Friday, June 01, 2007

Harlan on Jones

It has been a somewhat quiet week in Packerland, other than the Board meeting on Wednesday to discuss the situation with President John Jones, his leave of absence, and making the necessary arrangements to keep CEO Bob Harlan in place despite the team's mandatory age 70 retirement rule. (Oh yeah, there are a series of voluntary team practices underway...more on that in another post.)

Harlan spoke at a news conference on Wednesday and indicated that he personally had seen possible management problems emerge with Jones last fall, but wanted to wait to see if they were resolved with time. They weren't. And other staff members came to Harlan with their concerns, as well. It was at this point that Harlan -- before stepping down as CEO and turning the reigns of the team over to his hand-picked successor, Jones -- decided he must tell the executive committee of the problem. It was then that the executive committee, acting on behalf of the full board of directors, placed Jones on leave. The full board unanimously affirmed the executive committee's decision on Wednesday.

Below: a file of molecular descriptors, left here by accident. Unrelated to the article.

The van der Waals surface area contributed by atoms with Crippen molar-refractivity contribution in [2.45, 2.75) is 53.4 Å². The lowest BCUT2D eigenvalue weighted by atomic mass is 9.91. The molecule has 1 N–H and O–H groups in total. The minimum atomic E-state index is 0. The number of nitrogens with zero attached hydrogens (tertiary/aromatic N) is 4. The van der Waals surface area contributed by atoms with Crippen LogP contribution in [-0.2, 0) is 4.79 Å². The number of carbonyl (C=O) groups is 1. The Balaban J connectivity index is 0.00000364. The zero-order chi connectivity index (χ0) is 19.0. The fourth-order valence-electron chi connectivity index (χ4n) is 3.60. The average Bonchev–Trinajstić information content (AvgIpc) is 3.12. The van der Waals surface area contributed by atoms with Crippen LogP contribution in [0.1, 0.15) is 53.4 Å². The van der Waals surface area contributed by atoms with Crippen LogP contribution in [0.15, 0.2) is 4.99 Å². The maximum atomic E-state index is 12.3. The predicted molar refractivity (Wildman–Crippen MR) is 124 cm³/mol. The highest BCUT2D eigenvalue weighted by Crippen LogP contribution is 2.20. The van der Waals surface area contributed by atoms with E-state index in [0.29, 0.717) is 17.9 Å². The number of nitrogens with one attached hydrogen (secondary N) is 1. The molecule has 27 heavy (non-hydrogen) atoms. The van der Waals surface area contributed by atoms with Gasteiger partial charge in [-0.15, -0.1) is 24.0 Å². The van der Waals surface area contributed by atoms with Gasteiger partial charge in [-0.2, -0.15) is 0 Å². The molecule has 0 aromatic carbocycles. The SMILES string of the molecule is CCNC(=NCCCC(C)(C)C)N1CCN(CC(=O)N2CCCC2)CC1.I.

It is still unclear as to exactly what these "management" problems and concerns were. The team made it clear, however, that there were no issues with personal conduct or ethics. What, then? According to an article in the Milwaukee Journal-Sentinel: "Packers officials have not detailed what Jones did as a team executive that would have caused him to fall from favor. An NFL source has said that questions surfaced on Jones' ability to manage the franchise." That sure narrows it down, doesn't it?

What will become of Jones? Although it is possible he could return to the team it certainly would not be as CEO and might not even be as President. And whether he would want to or not after such a curious and public "leave" action remains to be seen. Look instead to other candidates arising for the positions. Expect the Packers to take their time, too. With Harlan remaining on, there is no rush to fill a job slot. The Packers will want someone with solid NFL experience and in particular an appreciation for what makes the Packers the Packers, and what will keep the team economincally viable; in other words, someone that will fight tooth and nail for continued revenue sharing and salary caps.